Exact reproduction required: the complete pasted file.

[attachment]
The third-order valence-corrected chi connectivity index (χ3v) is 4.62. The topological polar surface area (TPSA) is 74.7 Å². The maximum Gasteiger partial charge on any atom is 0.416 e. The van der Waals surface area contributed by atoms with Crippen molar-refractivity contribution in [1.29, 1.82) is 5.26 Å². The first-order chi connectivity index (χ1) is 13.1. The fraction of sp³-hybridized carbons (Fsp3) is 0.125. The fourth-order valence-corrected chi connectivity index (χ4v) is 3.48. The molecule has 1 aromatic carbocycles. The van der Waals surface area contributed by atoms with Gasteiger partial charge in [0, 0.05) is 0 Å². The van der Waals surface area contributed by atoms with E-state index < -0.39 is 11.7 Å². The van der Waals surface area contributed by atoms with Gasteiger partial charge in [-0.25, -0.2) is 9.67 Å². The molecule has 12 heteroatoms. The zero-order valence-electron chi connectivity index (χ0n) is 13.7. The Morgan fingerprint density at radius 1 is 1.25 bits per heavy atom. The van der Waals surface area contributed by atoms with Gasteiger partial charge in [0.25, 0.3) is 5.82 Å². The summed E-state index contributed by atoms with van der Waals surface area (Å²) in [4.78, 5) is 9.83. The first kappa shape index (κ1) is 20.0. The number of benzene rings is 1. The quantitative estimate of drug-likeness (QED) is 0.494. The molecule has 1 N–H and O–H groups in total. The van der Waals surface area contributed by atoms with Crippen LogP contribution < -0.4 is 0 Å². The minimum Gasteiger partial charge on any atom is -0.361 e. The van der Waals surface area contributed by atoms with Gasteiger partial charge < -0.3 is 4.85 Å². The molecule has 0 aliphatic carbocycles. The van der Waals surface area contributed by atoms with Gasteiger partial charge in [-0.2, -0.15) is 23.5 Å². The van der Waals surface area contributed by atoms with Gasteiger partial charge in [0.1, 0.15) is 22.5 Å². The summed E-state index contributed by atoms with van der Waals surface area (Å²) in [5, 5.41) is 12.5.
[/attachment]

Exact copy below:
The third-order valence-corrected chi connectivity index (χ3v) is 4.62. The topological polar surface area (TPSA) is 74.7 Å². The maximum Gasteiger partial charge on any atom is 0.416 e. The van der Waals surface area contributed by atoms with Crippen molar-refractivity contribution in [1.29, 1.82) is 5.26 Å². The first-order chi connectivity index (χ1) is 13.1. The fraction of sp³-hybridized carbons (Fsp3) is 0.125. The fourth-order valence-corrected chi connectivity index (χ4v) is 3.48. The molecule has 1 aromatic carbocycles. The van der Waals surface area contributed by atoms with Gasteiger partial charge in [0, 0.05) is 0 Å². The van der Waals surface area contributed by atoms with E-state index < -0.39 is 11.7 Å². The van der Waals surface area contributed by atoms with Gasteiger partial charge in [-0.25, -0.2) is 9.67 Å². The molecule has 12 heteroatoms. The zero-order valence-electron chi connectivity index (χ0n) is 13.7. The Morgan fingerprint density at radius 1 is 1.25 bits per heavy atom. The van der Waals surface area contributed by atoms with Gasteiger partial charge in [0.25, 0.3) is 5.82 Å². The summed E-state index contributed by atoms with van der Waals surface area (Å²) in [4.78, 5) is 9.83. The first kappa shape index (κ1) is 20.0. The number of benzene rings is 1. The quantitative estimate of drug-likeness (QED) is 0.494. The molecule has 1 N–H and O–H groups in total. The van der Waals surface area contributed by atoms with Crippen LogP contribution < -0.4 is 0 Å². The minimum Gasteiger partial charge on any atom is -0.361 e. The van der Waals surface area contributed by atoms with Gasteiger partial charge < -0.3 is 4.85 Å². The molecule has 0 aliphatic carbocycles. The van der Waals surface area contributed by atoms with Gasteiger partial charge in [-0.2, -0.15) is 23.5 Å². The van der Waals surface area contributed by atoms with Gasteiger partial charge in [0.1, 0.15) is 22.5 Å². The summed E-state index contributed by atoms with van der Waals surface area (Å²) in [5, 5.41) is 12.5.